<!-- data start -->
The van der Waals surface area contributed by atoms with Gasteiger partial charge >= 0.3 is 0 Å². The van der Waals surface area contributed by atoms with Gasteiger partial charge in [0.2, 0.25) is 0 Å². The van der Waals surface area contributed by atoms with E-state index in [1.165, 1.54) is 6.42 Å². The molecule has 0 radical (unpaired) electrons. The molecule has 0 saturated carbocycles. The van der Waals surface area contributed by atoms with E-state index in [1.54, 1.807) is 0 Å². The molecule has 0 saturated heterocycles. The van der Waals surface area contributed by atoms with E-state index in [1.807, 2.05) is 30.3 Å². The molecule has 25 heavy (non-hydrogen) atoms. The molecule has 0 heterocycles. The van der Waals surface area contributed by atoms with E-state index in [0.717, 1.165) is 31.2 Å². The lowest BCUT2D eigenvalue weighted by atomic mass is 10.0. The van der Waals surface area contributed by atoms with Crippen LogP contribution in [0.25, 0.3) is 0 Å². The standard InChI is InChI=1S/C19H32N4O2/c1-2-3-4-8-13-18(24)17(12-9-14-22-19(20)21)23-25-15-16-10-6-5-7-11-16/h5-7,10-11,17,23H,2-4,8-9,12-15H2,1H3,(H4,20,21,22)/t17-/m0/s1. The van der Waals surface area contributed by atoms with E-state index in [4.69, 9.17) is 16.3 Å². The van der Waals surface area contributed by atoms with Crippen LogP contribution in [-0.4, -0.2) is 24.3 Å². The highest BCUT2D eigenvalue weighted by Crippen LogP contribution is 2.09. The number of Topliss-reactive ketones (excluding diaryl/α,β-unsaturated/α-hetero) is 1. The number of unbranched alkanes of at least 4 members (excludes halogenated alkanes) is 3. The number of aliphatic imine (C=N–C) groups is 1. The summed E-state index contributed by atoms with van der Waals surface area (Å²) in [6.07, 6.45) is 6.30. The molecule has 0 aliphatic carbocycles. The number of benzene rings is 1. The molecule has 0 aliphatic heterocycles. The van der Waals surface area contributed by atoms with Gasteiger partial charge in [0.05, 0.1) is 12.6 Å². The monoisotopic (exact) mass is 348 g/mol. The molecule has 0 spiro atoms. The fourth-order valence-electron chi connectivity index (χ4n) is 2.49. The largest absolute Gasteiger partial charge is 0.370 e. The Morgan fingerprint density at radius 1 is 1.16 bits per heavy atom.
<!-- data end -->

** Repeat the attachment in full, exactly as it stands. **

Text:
The van der Waals surface area contributed by atoms with Gasteiger partial charge >= 0.3 is 0 Å². The van der Waals surface area contributed by atoms with Gasteiger partial charge in [0.2, 0.25) is 0 Å². The van der Waals surface area contributed by atoms with E-state index in [1.165, 1.54) is 6.42 Å². The molecule has 0 radical (unpaired) electrons. The molecule has 0 saturated carbocycles. The van der Waals surface area contributed by atoms with E-state index in [1.54, 1.807) is 0 Å². The molecule has 0 saturated heterocycles. The van der Waals surface area contributed by atoms with E-state index in [1.807, 2.05) is 30.3 Å². The molecule has 25 heavy (non-hydrogen) atoms. The molecule has 0 heterocycles. The van der Waals surface area contributed by atoms with E-state index in [0.717, 1.165) is 31.2 Å². The lowest BCUT2D eigenvalue weighted by atomic mass is 10.0. The van der Waals surface area contributed by atoms with Crippen LogP contribution in [0.25, 0.3) is 0 Å². The standard InChI is InChI=1S/C19H32N4O2/c1-2-3-4-8-13-18(24)17(12-9-14-22-19(20)21)23-25-15-16-10-6-5-7-11-16/h5-7,10-11,17,23H,2-4,8-9,12-15H2,1H3,(H4,20,21,22)/t17-/m0/s1. The van der Waals surface area contributed by atoms with E-state index in [4.69, 9.17) is 16.3 Å². The van der Waals surface area contributed by atoms with Crippen LogP contribution in [-0.4, -0.2) is 24.3 Å². The highest BCUT2D eigenvalue weighted by Crippen LogP contribution is 2.09. The number of Topliss-reactive ketones (excluding diaryl/α,β-unsaturated/α-hetero) is 1. The number of unbranched alkanes of at least 4 members (excludes halogenated alkanes) is 3. The number of aliphatic imine (C=N–C) groups is 1. The summed E-state index contributed by atoms with van der Waals surface area (Å²) in [6.07, 6.45) is 6.30. The molecule has 0 aliphatic carbocycles. The number of benzene rings is 1. The molecule has 0 aliphatic heterocycles. The van der Waals surface area contributed by atoms with Gasteiger partial charge in [0.05, 0.1) is 12.6 Å². The monoisotopic (exact) mass is 348 g/mol. The molecule has 0 spiro atoms. The fourth-order valence-electron chi connectivity index (χ4n) is 2.49. The largest absolute Gasteiger partial charge is 0.370 e. The Morgan fingerprint density at radius 1 is 1.16 bits per heavy atom.